Without warrants, venture debts would come with an extremely high-interest rate, which would consume a large portion of a company’s cash flow.
As such, warrants are an exclusive feature of venture debt that allows companies to minimize the cost of debt and, at the same time, provide venture lenders with more security.
How Does Venture Debt Financing Work?
If you’re looking to raise venture debt, you first need to find a venture debt lender.
The criteria that determine whether you’re eligible for a venture loan can vary depending on the venture debt lender and the loan itself.
Nonetheless, most venture debt lenders evaluate the following to determine your eligibility:
- Product-market fit
- Quality of your management team
- Earnings before interest, taxes, depreciation, and amortization (EBITDA)
- Repeatable sales process
- Annual revenue
- Existing or projected business growth
- Ownership (venture-backed, sponsored by a private equity company, etc.)
- Business plan
Now, whether your startup meets the criteria is for the venture debt lender to decide.
For example, while most venture debt lenders require a startup to generate at least $200,000 in annual recurring revenue, some venture debt lenders allow pre-revenue startups to borrow.
Next, all venture debt terms and conditions will be outlined in the venture debt term sheet, which is a non-binding outline of the venture debt prepared before the final venture debt contract.
Typically, the sheet includes:
- General information, such as the company and venture debt lender’s name, date, and debt currency.
- Debt amount, which can be set as a fixed amount or a range (e.g. $2 million or $2-3 million).
- Interest rate and payment schedule, such as monthly interest payments.
- Warrants allow the venture debt lender to buy equity at a fixed price (e.g. if you sell your company).
- Maturity date, which determines when you should make the last payment.
- Fees, including prepayment, back-end, and other fees.
- Conditions precedent refers to the actions your company must take before closing the agreement (e.g. terminate another contract).
Not to mention, the venture debt term sheet helps you compare different lenders and their conditions. Once you select a lender, you’re ready to sign the final venture debt contract and obtain the debt.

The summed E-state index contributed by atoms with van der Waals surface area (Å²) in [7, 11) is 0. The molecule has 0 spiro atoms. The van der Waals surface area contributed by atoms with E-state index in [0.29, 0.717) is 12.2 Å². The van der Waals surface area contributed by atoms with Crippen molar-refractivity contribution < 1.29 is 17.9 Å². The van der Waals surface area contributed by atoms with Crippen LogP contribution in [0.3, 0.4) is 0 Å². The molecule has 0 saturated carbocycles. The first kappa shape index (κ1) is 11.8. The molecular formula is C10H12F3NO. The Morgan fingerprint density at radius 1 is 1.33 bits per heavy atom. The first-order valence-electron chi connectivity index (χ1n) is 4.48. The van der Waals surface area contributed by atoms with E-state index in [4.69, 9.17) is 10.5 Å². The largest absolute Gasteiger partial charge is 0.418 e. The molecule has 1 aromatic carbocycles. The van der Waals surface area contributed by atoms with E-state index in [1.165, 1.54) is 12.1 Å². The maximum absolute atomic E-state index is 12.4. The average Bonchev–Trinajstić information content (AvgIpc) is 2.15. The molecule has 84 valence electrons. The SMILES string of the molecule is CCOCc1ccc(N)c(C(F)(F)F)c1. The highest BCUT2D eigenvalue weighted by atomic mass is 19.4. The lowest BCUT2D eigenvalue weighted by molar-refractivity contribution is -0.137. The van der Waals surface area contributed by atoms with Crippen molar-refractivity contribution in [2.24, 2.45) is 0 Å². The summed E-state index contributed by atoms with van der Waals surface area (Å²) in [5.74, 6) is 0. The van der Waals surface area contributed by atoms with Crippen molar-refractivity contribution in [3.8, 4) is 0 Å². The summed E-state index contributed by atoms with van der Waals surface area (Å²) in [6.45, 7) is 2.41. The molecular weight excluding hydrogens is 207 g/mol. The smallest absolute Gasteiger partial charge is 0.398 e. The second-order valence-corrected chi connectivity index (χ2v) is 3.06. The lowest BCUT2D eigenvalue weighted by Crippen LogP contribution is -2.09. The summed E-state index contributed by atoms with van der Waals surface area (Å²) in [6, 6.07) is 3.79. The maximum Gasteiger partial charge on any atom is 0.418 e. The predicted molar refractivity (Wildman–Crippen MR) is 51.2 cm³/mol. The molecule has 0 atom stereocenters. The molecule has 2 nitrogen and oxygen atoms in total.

When Does Venture Debt Make Sense for a Startup?
There are two main financing options for startups to accelerate business growth:
- Raising equity
- Raising debt
Alternatively, you can also use a mixture of the two options.
Now, one thing you should keep in mind is that obtaining venture debt is significantly cheaper than raising equity. For this reason, venture debt is a great option for startups with a higher burn rate.
In particular, startups can use venture debt to:
- Fund working capital
- Finance capital investments and business acquisitions
- Extend cash runway between equity rounds
- Extend cash runway to positive cash flow
- Build a steady credit track record
- Finance equipment purchases
- Finance specific business projects, such as marketing campaigns
- Finance other investments to speed up business growth
- Prevent equity dilution, especially if you’ve already lost equity in the previous funding rounds
That said, venture debt might not always be the best option for your startup.
Specifically, you should not raise venture debt if:
- You can’t repay the debt. Although venture debt financing often offers favorable terms to startups, a debt is still a debt – and you need to repay it. So, if your startup is performing very poorly and has a very high burn rate (e.g. your cash runway is less than 6 months), you may want to reconsider raising venture debt.
- Venture debt terms are too expensive or restrictive. Before coming to an agreement, you should carefully consider whether venture debt will be burdensome to your startup. As such, you should model the total cost of the venture debt and see how it would impact your startup if you were to raise it.